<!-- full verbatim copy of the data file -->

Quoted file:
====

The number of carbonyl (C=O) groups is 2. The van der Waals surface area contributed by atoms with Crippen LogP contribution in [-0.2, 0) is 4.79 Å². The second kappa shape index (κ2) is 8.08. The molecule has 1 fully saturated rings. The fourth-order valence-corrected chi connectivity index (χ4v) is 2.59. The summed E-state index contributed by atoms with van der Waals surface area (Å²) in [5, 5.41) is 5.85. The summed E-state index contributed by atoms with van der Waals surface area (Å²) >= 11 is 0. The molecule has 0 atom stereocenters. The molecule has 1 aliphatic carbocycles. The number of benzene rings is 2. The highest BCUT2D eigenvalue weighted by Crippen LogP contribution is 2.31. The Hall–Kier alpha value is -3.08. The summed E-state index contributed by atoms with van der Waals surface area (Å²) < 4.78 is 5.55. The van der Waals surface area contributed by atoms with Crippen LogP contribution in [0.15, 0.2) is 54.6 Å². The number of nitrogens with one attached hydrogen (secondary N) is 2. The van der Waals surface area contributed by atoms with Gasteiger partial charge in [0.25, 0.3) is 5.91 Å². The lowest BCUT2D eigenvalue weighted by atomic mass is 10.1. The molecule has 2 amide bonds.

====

The number of carbonyl (C=O) groups is 2. The van der Waals surface area contributed by atoms with Crippen LogP contribution in [-0.2, 0) is 4.79 Å². The second kappa shape index (κ2) is 8.08. The molecule has 1 fully saturated rings. The fourth-order valence-corrected chi connectivity index (χ4v) is 2.59. The summed E-state index contributed by atoms with van der Waals surface area (Å²) in [5, 5.41) is 5.85. The summed E-state index contributed by atoms with van der Waals surface area (Å²) >= 11 is 0. The molecule has 0 atom stereocenters. The molecule has 1 aliphatic carbocycles. The number of benzene rings is 2. The highest BCUT2D eigenvalue weighted by Crippen LogP contribution is 2.31. The Hall–Kier alpha value is -3.08. The summed E-state index contributed by atoms with van der Waals surface area (Å²) < 4.78 is 5.55. The van der Waals surface area contributed by atoms with Crippen LogP contribution in [0.15, 0.2) is 54.6 Å². The number of nitrogens with one attached hydrogen (secondary N) is 2. The van der Waals surface area contributed by atoms with Gasteiger partial charge in [0.25, 0.3) is 5.91 Å². The lowest BCUT2D eigenvalue weighted by atomic mass is 10.1. The molecule has 2 amide bonds.